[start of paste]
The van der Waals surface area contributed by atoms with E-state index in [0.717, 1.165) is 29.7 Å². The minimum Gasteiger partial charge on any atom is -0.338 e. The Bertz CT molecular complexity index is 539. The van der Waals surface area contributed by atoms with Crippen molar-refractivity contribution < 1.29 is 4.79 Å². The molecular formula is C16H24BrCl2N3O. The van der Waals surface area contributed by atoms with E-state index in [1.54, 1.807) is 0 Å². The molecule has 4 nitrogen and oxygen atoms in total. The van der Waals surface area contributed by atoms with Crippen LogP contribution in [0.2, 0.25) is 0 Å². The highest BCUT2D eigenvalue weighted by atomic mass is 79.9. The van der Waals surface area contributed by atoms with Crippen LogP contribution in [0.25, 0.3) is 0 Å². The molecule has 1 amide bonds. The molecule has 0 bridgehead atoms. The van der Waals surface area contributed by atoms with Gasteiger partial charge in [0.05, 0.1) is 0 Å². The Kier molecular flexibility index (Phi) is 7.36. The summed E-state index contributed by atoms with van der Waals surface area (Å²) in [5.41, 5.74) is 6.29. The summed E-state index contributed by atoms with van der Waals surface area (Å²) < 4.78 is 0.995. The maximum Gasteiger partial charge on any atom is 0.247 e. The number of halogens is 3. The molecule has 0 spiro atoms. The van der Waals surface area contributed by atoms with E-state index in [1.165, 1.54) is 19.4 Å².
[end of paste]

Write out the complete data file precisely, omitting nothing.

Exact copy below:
The van der Waals surface area contributed by atoms with E-state index in [0.717, 1.165) is 29.7 Å². The minimum Gasteiger partial charge on any atom is -0.338 e. The Bertz CT molecular complexity index is 539. The van der Waals surface area contributed by atoms with Crippen molar-refractivity contribution < 1.29 is 4.79 Å². The molecular formula is C16H24BrCl2N3O. The van der Waals surface area contributed by atoms with E-state index in [1.54, 1.807) is 0 Å². The molecule has 4 nitrogen and oxygen atoms in total. The van der Waals surface area contributed by atoms with Crippen LogP contribution in [0.2, 0.25) is 0 Å². The highest BCUT2D eigenvalue weighted by atomic mass is 79.9. The van der Waals surface area contributed by atoms with Crippen LogP contribution in [0.25, 0.3) is 0 Å². The molecule has 1 amide bonds. The molecule has 0 bridgehead atoms. The van der Waals surface area contributed by atoms with Gasteiger partial charge in [0.05, 0.1) is 0 Å². The Kier molecular flexibility index (Phi) is 7.36. The summed E-state index contributed by atoms with van der Waals surface area (Å²) in [5.41, 5.74) is 6.29. The summed E-state index contributed by atoms with van der Waals surface area (Å²) < 4.78 is 0.995. The maximum Gasteiger partial charge on any atom is 0.247 e. The number of halogens is 3. The molecule has 0 spiro atoms. The van der Waals surface area contributed by atoms with E-state index in [1.165, 1.54) is 19.4 Å².